Mid-Year New Laws Heads-Up

Jun 10, 2020

Most new laws in California go into effect on January 1st following the year they were enacted. However, AB12, an expansion on gun violence restraining orders, goes into effect on September 1, 2020. This mid-year activation may catch those tasked with enforcing the new law by surprise, and may catch those who are the targets of such a law even more by surprise.

What it Does

Penal Code 18175 is an expansion of the existing Gun Violence Restraining Order law (GVRO), and leaves most provisions intact. It allows an ex parte petition (without prior notice) to be heard to determine if an individual presents such an immediate threat to others that his firearms should be taken from him before another hearing can be held. Under current GVRO law, a hearing must be held within 21 days of the ex parte order. None of that is changed under the new expansion.

What has changed is who may request a GVRO. Formerly, only law enforcement and immediate family members and roommates could file an ex parte motion to remove an individual's guns. Under the new expansion, other people can petition the court for a GVRO.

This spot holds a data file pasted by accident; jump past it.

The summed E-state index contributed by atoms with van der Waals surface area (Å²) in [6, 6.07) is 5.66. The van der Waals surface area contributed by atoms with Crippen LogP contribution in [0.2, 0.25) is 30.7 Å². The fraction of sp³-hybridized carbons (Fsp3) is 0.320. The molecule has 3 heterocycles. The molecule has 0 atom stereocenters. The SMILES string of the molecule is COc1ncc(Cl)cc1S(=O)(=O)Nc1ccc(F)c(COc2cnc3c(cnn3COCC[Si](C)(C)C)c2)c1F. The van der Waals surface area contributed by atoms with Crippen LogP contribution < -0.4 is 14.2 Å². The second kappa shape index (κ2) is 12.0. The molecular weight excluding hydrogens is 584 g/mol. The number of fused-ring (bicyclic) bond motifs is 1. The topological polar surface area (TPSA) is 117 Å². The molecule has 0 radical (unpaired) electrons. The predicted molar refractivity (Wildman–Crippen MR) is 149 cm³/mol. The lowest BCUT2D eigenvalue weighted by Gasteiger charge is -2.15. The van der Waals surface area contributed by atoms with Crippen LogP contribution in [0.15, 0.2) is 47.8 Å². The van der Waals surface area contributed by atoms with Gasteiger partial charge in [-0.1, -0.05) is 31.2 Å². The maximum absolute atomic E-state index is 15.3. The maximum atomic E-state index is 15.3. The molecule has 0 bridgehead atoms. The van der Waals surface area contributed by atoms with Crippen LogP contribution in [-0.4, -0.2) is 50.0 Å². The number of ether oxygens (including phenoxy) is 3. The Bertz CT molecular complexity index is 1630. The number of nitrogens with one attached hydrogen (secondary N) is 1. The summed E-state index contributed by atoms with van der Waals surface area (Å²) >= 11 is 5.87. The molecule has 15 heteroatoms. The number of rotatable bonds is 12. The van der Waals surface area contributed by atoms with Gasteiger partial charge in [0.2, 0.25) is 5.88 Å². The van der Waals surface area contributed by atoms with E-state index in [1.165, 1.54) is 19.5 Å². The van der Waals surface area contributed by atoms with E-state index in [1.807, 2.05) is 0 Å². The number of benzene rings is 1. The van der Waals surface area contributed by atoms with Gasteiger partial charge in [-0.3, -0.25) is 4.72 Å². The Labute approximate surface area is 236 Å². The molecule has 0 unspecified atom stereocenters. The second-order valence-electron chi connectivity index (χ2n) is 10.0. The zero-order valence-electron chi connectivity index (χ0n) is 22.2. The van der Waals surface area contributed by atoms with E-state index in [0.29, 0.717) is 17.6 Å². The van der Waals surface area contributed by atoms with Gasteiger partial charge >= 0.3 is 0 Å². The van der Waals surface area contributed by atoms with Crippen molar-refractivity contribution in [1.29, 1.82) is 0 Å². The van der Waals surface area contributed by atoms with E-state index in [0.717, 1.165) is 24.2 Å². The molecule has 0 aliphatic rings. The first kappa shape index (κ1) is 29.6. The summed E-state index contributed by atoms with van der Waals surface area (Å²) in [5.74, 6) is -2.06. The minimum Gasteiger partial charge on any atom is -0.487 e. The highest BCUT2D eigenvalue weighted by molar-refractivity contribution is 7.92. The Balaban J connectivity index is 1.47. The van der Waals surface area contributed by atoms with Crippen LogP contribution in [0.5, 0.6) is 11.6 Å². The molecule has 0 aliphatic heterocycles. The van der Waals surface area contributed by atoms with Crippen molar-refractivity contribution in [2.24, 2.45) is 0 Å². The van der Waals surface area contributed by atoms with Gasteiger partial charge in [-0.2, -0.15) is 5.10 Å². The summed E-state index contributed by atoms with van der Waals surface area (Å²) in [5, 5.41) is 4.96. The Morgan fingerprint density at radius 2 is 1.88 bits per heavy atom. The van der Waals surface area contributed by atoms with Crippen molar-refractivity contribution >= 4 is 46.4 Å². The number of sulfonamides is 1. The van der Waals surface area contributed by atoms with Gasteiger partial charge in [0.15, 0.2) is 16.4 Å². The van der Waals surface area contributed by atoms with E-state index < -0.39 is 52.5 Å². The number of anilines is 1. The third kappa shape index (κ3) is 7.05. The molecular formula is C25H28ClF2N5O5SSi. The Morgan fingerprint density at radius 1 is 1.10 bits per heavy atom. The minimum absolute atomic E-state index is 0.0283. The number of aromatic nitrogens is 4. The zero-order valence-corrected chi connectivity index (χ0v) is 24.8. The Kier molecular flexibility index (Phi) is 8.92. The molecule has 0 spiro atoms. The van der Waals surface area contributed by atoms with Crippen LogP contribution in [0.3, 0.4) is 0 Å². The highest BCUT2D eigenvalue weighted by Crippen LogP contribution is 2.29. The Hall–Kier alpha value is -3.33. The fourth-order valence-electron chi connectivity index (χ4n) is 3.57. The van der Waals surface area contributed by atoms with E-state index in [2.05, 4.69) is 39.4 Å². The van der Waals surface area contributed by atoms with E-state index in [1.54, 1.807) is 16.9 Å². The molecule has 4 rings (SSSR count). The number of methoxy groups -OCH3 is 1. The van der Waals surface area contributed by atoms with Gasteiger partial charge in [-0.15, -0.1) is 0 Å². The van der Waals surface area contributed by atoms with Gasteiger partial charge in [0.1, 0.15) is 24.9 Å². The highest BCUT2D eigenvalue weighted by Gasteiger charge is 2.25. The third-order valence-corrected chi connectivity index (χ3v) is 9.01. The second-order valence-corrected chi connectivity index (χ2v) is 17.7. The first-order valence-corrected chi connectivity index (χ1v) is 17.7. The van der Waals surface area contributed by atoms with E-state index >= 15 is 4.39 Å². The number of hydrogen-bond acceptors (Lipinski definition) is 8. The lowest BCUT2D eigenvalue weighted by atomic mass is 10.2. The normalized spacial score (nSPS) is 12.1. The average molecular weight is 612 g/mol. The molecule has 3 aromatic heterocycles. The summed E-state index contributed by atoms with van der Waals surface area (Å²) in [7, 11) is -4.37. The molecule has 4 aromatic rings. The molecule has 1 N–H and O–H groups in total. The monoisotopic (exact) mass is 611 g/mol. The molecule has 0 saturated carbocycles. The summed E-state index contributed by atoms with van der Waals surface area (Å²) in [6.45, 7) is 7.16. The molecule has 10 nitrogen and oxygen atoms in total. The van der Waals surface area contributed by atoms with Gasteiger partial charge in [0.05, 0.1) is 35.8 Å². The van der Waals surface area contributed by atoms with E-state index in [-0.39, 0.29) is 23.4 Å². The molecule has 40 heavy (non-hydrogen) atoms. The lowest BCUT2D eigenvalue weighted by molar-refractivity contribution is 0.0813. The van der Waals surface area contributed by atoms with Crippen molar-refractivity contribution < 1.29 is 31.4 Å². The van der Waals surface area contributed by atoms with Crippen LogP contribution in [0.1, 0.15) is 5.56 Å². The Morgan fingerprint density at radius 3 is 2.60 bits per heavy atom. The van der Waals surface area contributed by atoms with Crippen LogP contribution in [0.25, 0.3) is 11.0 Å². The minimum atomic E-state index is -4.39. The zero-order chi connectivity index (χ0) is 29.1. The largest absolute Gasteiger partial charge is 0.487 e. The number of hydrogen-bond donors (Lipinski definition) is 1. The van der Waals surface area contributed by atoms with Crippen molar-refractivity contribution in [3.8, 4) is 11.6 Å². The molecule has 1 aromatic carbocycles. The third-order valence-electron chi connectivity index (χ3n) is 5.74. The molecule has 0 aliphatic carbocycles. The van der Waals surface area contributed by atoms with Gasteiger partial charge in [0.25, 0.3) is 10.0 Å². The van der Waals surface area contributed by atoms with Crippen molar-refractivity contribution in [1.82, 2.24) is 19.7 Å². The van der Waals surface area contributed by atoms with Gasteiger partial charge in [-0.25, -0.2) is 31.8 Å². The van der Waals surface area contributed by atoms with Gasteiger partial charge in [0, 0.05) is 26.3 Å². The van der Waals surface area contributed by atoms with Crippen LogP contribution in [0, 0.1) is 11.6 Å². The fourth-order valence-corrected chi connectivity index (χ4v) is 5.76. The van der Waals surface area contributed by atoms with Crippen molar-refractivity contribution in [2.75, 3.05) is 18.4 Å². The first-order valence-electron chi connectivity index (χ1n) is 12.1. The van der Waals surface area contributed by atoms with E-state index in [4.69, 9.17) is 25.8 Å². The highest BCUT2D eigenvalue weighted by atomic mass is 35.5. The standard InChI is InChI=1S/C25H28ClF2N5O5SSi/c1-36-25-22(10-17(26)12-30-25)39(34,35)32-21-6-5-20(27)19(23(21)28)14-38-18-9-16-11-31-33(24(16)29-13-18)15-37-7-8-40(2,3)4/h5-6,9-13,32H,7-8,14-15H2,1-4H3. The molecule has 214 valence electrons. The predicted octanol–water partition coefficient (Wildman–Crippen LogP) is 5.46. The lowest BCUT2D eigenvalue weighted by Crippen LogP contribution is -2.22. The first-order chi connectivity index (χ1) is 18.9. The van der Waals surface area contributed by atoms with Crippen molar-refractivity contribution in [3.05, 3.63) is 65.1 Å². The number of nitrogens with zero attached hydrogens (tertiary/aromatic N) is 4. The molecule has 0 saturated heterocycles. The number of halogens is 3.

• An employer of the subject of the petition.
  • A coworker of the subject of the petition, if they have had substantial and regular interactions with the subject for at least one year and have obtained the approval of the employer.
  • An employee or teacher of a secondary or postsecondary school that the subject has attended in the last six months, if the employee or teacher has obtained the approval of a school administrator or a school administration staff member with a supervisorial role.
  • Police or law enforcement, family, and roommates are still included.

What It Does Not Do

Nothing in the law currently as written requires the petitioner to notify anyone else who might be impacted by a GVRO that they are seeking such an order. So an employer could swear out a GVRO against an employee, and police could arrive to serve the warrant at his home, without anyone at his residence being aware there were any issues. The same is true if a troubled teen's teachers decided to get a GVRO without notifying the parents, which is not inconceivable.

What Lawyers and Clients Should Do

If a GVRO lands on the doorstep, compliance is key, but so is a timely and quick response. A GVRO is not necessarily a criminal complaint, but it may become one if not handled properly. Obtaining legal advice is a must before you show up in court, and before things become more than you can handle.

Category: California Laws

Michael Mitchell


Michael Mitchell is a Fresno attorney who practices in the areas of DUI, personal injury & criminal law. Visit his Google+ profile.